A walk down a littered street in Ongwediva last August led 23-year-old Kambwali Sally to doing something about discarded cool drink bottles that were strewn everywhere.
He was so concerned about the littering that he started collecting the plastic bottles. He did not throw them into the refuse bin but created something out of them - the idea of creating petroleum jelly holders struck him.
"I was so concerned about cool- drink bottles lying around. I created this product (jelly holders) to recycle, reuse and reproduce old products into something new as a way of reducing waste," Sally emphasised.
Sally, a third year mechanical engineering student at Namibian Institute of Mining and Technology (Nimt), said recycling is very important because it keeps the country clean and reduces land pollution.
"It (recycling) is also important because in dry seasons, animals feed on discarded materials, particularly plastics and eventually die from them. These (animal deaths) negatively affect the farmers," Sally advised. The young entrepreneur hopes his holders can be sold throughout the country: "I will love to see my products in shops and being promoted by other small and medium enterprises (SMEs).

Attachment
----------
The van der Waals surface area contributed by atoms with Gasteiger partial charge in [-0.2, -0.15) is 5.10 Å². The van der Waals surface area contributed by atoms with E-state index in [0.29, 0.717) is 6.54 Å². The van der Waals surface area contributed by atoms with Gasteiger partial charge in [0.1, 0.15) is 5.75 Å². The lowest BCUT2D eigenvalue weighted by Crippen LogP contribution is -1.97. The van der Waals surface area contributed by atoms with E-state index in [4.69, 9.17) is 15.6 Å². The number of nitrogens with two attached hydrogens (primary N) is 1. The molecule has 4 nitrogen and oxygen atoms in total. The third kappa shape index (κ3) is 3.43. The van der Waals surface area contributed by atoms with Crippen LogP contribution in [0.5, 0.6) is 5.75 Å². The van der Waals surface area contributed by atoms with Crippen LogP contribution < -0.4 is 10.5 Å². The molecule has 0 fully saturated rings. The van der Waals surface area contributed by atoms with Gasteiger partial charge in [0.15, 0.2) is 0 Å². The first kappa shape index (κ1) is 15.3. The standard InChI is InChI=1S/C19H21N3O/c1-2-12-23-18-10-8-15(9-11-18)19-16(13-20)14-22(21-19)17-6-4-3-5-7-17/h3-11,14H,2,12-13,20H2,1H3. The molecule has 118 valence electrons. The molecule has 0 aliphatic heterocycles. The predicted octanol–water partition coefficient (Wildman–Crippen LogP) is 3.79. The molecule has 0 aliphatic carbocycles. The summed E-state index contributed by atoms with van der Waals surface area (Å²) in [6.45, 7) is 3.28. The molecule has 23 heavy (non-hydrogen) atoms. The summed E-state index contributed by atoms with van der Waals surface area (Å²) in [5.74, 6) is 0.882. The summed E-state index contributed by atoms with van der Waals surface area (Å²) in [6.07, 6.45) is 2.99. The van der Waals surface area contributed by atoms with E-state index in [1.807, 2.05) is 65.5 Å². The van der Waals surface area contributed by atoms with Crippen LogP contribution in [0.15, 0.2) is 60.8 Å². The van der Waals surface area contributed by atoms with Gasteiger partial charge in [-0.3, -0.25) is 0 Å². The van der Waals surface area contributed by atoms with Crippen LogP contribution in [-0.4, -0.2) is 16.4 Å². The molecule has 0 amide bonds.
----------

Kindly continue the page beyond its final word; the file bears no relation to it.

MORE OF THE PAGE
"l also want create job opportunities for fellow youths. We should not always wait for the government to give us jobs. We can use our talents to come up with something to keep us on our feet," Sally added.
Sally said he had approached Coca-Cola offices in the north and they did not have issues about him using their product to create the jelly holders.
Enid Johr, public affairs and communications manager at Coca-Cola Namibia told The Namibian that the company welcomes the recycling of any of their containers.
"However, we do not endorse the end product because we are not part of the quality process," Johr said.
Johr added that the end product is for human use and makes it vulnerable.
"We do not associate with this project as Coca-Cola Namibia. We, however, welcome initiatives and creativity," Johr emphasised.